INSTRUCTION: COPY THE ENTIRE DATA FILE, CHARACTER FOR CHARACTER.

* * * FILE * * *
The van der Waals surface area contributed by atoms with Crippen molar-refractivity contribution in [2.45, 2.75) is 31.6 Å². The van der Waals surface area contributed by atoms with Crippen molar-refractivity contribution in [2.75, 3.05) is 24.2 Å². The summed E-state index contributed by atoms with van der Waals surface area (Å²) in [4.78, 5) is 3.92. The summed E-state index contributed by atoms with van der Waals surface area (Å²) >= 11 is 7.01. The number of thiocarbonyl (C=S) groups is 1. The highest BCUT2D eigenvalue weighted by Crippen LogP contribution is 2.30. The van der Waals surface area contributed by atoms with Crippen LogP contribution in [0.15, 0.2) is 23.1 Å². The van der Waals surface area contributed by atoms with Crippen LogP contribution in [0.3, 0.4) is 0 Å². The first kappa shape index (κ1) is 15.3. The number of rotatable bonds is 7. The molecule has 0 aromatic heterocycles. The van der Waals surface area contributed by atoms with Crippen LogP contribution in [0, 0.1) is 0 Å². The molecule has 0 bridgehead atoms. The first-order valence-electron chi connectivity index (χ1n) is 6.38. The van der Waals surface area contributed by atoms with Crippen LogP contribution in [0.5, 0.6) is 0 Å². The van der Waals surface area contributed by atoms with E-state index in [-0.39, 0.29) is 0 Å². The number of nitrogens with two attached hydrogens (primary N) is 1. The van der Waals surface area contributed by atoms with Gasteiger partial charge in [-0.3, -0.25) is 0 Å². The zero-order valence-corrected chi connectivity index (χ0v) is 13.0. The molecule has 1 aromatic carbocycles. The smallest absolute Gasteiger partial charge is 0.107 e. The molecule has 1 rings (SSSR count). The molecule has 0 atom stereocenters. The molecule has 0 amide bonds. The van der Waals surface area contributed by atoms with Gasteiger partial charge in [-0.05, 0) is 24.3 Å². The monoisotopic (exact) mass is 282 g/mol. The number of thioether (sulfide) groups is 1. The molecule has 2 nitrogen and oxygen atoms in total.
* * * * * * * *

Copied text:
The van der Waals surface area contributed by atoms with Crippen molar-refractivity contribution in [2.45, 2.75) is 31.6 Å². The van der Waals surface area contributed by atoms with Crippen molar-refractivity contribution in [2.75, 3.05) is 24.2 Å². The summed E-state index contributed by atoms with van der Waals surface area (Å²) in [4.78, 5) is 3.92. The summed E-state index contributed by atoms with van der Waals surface area (Å²) >= 11 is 7.01. The number of thiocarbonyl (C=S) groups is 1. The highest BCUT2D eigenvalue weighted by Crippen LogP contribution is 2.30. The van der Waals surface area contributed by atoms with Crippen LogP contribution in [0.15, 0.2) is 23.1 Å². The van der Waals surface area contributed by atoms with Crippen LogP contribution in [0.3, 0.4) is 0 Å². The first kappa shape index (κ1) is 15.3. The number of rotatable bonds is 7. The molecule has 0 aromatic heterocycles. The van der Waals surface area contributed by atoms with Crippen LogP contribution in [0, 0.1) is 0 Å². The molecule has 0 bridgehead atoms. The first-order valence-electron chi connectivity index (χ1n) is 6.38. The van der Waals surface area contributed by atoms with Crippen LogP contribution in [0.5, 0.6) is 0 Å². The van der Waals surface area contributed by atoms with E-state index in [-0.39, 0.29) is 0 Å². The number of nitrogens with two attached hydrogens (primary N) is 1. The van der Waals surface area contributed by atoms with Gasteiger partial charge in [-0.3, -0.25) is 0 Å². The zero-order valence-corrected chi connectivity index (χ0v) is 13.0. The molecule has 1 aromatic carbocycles. The smallest absolute Gasteiger partial charge is 0.107 e. The molecule has 1 rings (SSSR count). The molecule has 0 atom stereocenters. The molecule has 0 amide bonds. The van der Waals surface area contributed by atoms with Gasteiger partial charge in [-0.05, 0) is 24.3 Å². The monoisotopic (exact) mass is 282 g/mol. The number of thioether (sulfide) groups is 1. The molecule has 2 nitrogen and oxygen atoms in total.